In a new role as museum tour guide, John Waters was smart, charming, candid and completely inoffensive while introducing  "Absentee Landlord," a three-gallery exhibition he's organized for Walker Art Center, where it will run through March 4, 2012.

Waters expressed astonishment at the gems he found in the Walker's collection, noting that few other institutions would have so many things that appeal to his iconoclastic taste. Among his discoveries is "Meat Joy," an underground 1964 film that precedes Lady Gaga's meat-dress fetishes by decades. It records a cheerfully bacchanalian performance by Carolee Schneemann and friends who roll about, rubbing each other with raw chicken, fish, sausages and wet paint. 

"I couldn't believe the Walker had it in the archives," Waters said.


John Waters photo by Greg Gorman, provided by Walker Art Center


Among his favorite artists: Photographer Karlheinz Weinberger, represented by a bunch of hilariously timely crotch-shot  fashion photos; and Peter Fischli and David Weiss, a pair of Swiss subversives whose Walker installations include a nearly empty room littered with cans, brushes and slabs of plaster. Another installation, by Gregory Green, simulates the lair of a mad bomber, cluttered with glue, drills, duct tape and other innocent looking junk capable of mayhem in the wrong hands.

During a later Q&A session, Waters talked about the difficulty of doing art about tragedies such as  9/11 or the recent Japanese earthquake and tsunami. (The exhibit includes a large Waters piece that juxtaposes images of the World Trade Center attack with stills from the campy 1956 sci-fi movie "Earth vs. the Flying Saucers.") Waters said the emotional charge surrounding the events changes over time but artists have to hit the right psychological pitch. Then riffing on the shoe-bomber, he winced about the guy's bad haircut and the wires sticking out of his shoes.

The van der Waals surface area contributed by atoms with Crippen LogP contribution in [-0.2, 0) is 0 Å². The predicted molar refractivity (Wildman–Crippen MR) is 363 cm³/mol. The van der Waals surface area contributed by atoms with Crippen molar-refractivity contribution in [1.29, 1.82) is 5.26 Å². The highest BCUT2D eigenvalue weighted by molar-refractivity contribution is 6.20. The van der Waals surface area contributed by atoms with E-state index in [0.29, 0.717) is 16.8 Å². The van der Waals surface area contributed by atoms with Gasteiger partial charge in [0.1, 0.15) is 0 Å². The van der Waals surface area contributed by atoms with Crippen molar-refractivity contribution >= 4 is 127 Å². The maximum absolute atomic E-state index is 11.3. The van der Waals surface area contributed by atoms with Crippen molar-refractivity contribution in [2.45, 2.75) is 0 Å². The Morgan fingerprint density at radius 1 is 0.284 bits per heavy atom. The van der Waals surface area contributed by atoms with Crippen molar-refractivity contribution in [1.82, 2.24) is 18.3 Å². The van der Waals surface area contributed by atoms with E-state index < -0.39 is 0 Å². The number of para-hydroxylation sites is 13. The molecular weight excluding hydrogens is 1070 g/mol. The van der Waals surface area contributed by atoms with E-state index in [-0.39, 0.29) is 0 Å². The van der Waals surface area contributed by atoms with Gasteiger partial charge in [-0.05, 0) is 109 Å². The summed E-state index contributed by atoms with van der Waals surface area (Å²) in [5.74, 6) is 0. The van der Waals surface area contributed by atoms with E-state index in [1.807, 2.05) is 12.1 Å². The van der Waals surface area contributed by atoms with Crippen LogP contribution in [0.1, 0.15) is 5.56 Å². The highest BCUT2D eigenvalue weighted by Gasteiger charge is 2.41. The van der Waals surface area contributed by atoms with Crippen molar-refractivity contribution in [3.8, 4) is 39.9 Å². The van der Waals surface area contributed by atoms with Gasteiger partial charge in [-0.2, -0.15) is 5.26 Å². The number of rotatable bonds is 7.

"They don't train them very well," he said. "They need fashion lessons." 

One point of the show, he said, was to subvert all the conventions of museum installations: the audio guides (he did his in pig latin), the buttons that prove you've paid admission (his say "trouble maker"), the way all the art is hung 58 inches on center  (he hung a Willem de Kooning drawing at ankle height), the warnings not to get too close to REALLY IMPORTANT ART (cross the line to look at one of his photos and it squirts water at you).

The show is a mishmash of classic 1950s-70s modernism and contemporary socio-political commentary. There's nothing campy about it, he said, nor is any of the art bad. The artists are "all brilliant in a way. I look up to every artist in the show," he said.

His one piece of  serious advice: He hates it when artist friends give him art and then get  sulky when he doesn't hang it.

"Never give anyone art unless you know they collect it," he said.

Waters spent about a year putting the show together in consultation with two Walker staffers: chief curator Darsie Alexander, a pal from Baltimore where he lives, and Elizabeth Carpenter who oversees the Walker's collection. The only big glitch was that Minneapolis city officials nixed his plan to run, in the museum's parking garage, audio tapes of car crashes. So  they play  in the elevators and entrance halls instead. Bummer.

Click here to see a brief video of Waters' guided tour.

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